Using the gamblers fallacy as a weapon

Best Strategies for Betting

What exactly is the “gamblers fallacy”? Well it is basically to do with the perception that individual events that are unrelated somehow have a relation to each other. An example could be if you spin a coin or a red number comes up on roulette or no number higher than 30 has come on the national lottery. If you toss a normal coin and it arrives heads or if you replicated that event five times and it came up heads five times then the result of toss number six would have no relation to the previous five tosses.

Neither would five red numbers arriving on roulette. This is not to be confused with say a football team losing five consecutive matches as this could be because of injuries, tactical mistakes made by the manager or just not being good enough. In short these may be reasons that have an actual impact on the results.

Where no such impact is possible then whatever sequence is observed must be purely randomness and nothing more. But yet it is amazing how distorted millions of punters views actually are with regards to probabilities. If you asked one individual who had just witnessed five reds on roulette to dictate the odds of red arriving on the next spin, a really stupid person may arrive at a conclusion of more or less than 50% depending on his view of the sequence.

A more educated sports bettor would know that it was still basically even money (taking into account the house edge for zero). But yet it would be amazing how many of these “educated” gamblers despite knowing that it is still even money, would then go and bet on black because of the distorted view that the averages need to balance up some time.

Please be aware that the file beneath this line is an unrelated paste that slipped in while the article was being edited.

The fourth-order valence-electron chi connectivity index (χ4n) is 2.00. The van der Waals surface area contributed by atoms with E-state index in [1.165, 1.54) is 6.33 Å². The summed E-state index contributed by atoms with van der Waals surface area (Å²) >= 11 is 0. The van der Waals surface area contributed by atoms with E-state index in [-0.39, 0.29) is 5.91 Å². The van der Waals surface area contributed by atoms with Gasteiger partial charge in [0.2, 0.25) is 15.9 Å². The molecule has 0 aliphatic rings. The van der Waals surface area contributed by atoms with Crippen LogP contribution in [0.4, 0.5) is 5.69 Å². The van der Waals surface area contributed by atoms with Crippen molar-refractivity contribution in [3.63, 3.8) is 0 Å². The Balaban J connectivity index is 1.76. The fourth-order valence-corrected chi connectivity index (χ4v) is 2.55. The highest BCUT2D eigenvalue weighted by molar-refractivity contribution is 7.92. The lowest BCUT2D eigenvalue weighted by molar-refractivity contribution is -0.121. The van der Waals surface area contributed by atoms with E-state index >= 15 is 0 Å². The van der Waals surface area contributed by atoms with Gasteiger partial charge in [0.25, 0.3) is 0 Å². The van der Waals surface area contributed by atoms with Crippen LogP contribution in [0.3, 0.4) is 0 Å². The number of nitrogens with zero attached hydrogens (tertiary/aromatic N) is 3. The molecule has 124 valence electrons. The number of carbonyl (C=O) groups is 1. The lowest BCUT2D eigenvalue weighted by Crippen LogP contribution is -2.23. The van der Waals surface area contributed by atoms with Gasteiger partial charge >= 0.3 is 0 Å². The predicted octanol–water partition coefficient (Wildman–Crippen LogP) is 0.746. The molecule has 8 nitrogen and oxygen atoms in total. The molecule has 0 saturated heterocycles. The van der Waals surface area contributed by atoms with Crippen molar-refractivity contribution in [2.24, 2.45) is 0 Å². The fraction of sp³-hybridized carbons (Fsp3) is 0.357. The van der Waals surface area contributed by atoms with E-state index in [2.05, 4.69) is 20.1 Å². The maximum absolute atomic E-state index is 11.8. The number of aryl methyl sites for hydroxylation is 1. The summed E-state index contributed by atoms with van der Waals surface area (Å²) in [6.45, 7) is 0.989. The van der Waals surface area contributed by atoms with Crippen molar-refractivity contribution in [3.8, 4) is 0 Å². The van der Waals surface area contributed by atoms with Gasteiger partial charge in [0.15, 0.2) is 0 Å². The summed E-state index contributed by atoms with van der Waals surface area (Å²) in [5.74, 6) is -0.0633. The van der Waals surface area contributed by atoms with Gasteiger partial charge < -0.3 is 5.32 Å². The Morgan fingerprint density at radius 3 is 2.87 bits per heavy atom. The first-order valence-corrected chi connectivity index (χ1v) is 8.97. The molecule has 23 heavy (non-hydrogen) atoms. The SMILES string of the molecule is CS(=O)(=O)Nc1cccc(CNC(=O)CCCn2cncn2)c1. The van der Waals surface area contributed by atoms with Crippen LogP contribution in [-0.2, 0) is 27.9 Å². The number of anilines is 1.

They still see it as an even money proposition but yet their views of probabilities and variance are severely limited. They expect this “averaging out process” to happen in the short term. In reality of course, it needs a huge sample size to even this process out. Let us say that you witnessed an amazing twenty consecutive blacks on roulette. You then estimate that although the next spin is still even money, it somehow needs to start correcting itself so that a 50/50 equilibrium is reached.

So you start backing red but you don’t make money and are stumped as to why. Firstly the run of twenty successive blacks could in itself be a correction to a sequence of reds that you have not seen. But even if we accept that the sequence of twenty blacks has led to a surplus of black numbers over red numbers by a figure of twenty, to even this process out takes millions of spins.

After 1000 spins we could have a result of 510 black numbers and 490 red numbers so the sequence of 20 consecutive black numbers has not levelled out during this time frame. But this does not mean that it will not level out, it merely means that the sample size is not big enough for the sequence to properly level out. Or you could have that 20 run sequence stretching to 40 by the time we had seen 1000 spins.

This would mean that there had still been more blacks than reds over the next 980 spins after having seen a long series of 20 consecutive blacks. It isn’t until the next 1000 spins or some series of numbers many thousands of spins down the line that this series gets corrected. I will look at how this relates to sports betting in part two of this series.


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